- Information about the mark(s) involved.
- The country of registration.
- The products or services for trademark complaints regarding fake account names or apparent infringement.
It’s also a viable option to provide a copy of the registration certificate or a link to the relevant country’s official trademark database. The sites can remove the content addressed instantly, but they usually tell the account holder with the complainant’s information to deal with it directly. If the user does not utilize the trademark in connection with the goods or services it is registered for; the social media site is likely to determine that there has been no policy violation. If the complaint is based on a trademark right in the United States, a user may contact the site if the content was taken unlawfully.
Twitter will suspend an account when “there is a clear intent to mislead others through
the unauthorized use of a trademark”.The policy further states that if “an account appears to be confusing users, but is not purposefully passing itself off as the trademarked good or service, we allow the account holder to clear up any potential confusion. We may also release a username for the trademark holder’s active use”. Similarly, Twitter has procedures in place to handle trademark infringement, copyright infringement, and the selling of counterfeit products by submitting the appropriate online takedown forms. The complainant’s full name, the rights invoked, and links to the infringing tweet, which may include a sponsored commercial tweet, must all be given.
Again[ii], The rights holder does not need to have a Twitter account to submit a takedown request and using the form over contacting Twitter’s representative is preferred. On Twitter, username squatting may be a concern. If a username contains a registered trademark, the rights holder can utilize the trademark takedown policy to recover it; however, accounts that have been dormant for more than six months may be suspended. While Twitter enables users to create parody and fan pages related to a company, they must follow specific guidelines to identify the page as a fan or parody. If they don’t, a takedown can be attempted using the recommended initial approach to the user.
LinkedIn is a popular social networking platform that allows companies to market their products and services to other businesses, possible suppliers, end users, and even prospective workers as a recruiting tool. In the case of any misuse on LinkedIn, rights holders should ensure that they monitor and enforce their rights appropriately. There are still procedures in place for removing information that infringes on a party’s trademark or copyright, as well as reporting fake profile claims. In terms of the information that must be provided, the frameworks for copyright and trademark takedowns on LinkedIn are nearly identical to those on Facebook and Instagram. One distinction is that the aggrieved account holder can file specified counter-notices in both trademark and copyright takedowns, providing the opportunity to justify their position. A rights holder has 10 business days to take official action after receiving a counter-notice; meanwhile, the content can be re-posted. As a result, rights holders may have to take action beyond the takedown processes on occasion, resorting to litigation only when absolutely required and alerting the social media sites of their actions. The offending page or account is generally suspended while additional action is taken.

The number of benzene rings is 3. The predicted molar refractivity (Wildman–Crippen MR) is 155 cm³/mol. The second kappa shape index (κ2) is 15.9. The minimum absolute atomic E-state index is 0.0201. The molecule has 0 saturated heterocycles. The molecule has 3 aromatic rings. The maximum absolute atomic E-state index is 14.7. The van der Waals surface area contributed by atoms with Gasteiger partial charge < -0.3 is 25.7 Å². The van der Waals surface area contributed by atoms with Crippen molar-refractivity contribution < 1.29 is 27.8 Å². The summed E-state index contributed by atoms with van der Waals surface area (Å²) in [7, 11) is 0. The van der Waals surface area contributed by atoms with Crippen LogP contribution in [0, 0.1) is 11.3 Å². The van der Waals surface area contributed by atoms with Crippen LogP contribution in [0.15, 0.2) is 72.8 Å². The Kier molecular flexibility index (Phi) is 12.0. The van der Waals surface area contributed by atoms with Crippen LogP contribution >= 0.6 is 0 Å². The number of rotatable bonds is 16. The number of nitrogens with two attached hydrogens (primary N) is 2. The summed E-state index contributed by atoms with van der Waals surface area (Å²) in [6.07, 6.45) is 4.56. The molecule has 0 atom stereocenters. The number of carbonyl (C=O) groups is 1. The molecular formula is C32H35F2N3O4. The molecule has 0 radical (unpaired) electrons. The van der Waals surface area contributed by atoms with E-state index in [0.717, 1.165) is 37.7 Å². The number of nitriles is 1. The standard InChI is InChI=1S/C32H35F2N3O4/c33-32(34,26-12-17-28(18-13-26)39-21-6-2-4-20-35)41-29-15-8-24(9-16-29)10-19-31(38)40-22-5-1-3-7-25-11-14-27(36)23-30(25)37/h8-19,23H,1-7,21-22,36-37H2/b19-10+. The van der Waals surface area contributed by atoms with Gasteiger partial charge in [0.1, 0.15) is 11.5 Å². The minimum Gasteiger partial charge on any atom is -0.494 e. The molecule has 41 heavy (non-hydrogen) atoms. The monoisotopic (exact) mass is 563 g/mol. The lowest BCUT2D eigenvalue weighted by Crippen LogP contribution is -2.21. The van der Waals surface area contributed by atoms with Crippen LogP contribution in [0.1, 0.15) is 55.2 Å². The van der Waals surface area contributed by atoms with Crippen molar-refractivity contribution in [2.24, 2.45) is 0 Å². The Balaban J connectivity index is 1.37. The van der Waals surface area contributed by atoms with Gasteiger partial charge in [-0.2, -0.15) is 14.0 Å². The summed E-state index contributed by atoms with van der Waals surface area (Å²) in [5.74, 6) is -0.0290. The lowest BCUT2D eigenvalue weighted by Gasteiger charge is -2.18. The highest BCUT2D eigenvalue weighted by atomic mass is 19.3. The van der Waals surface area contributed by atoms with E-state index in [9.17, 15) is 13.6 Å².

Social networking platforms give a golden opportunity for any organization with IP rights to advertise their brands, trademarks, and rights to a worldwide audience. Today, all renowned social media networks, such as Facebook, Twitter, LinkedIn, and Instagram, necessitate rights holders to maintain an official page. Many larger companies also have an official YouTube account to post an official video. Potential infringers or squatters might instantly cause damage to rights holders because of the ease with which they can set up a social media account.
Read part 1 of the article here: https://www.theippress.com/?p=3342
[i] Rob White, Social media takedown: surveying the available tools, WORLDTRADEMARK REVIEW, https://www.worldtrademarkreview.com/enforcement-and-litigation/social-media-takedown-surveying-available-tools.
[ii] Rob White, Social media takedown: surveying the available tools, WORLDTRADEMARK REVIEW, https://www.worldtrademarkreview.com/enforcement-and-litigation/social-media-takedown-surveying-available-tools.
[i] Rachel Nicholas, Getting a Handle on Twitter, WIPO MAGAZINE, (June 2016), https://www.wipo.int/wipo_magazine/en/2016/03/article_0006.html.
[ii] Mattel, Inc. and Others v Jayant Agarwalla and Others, IA No. 2532/2008 in CS (OS) 344/2008).
[iii] Trade Mark Act, 1999, §29.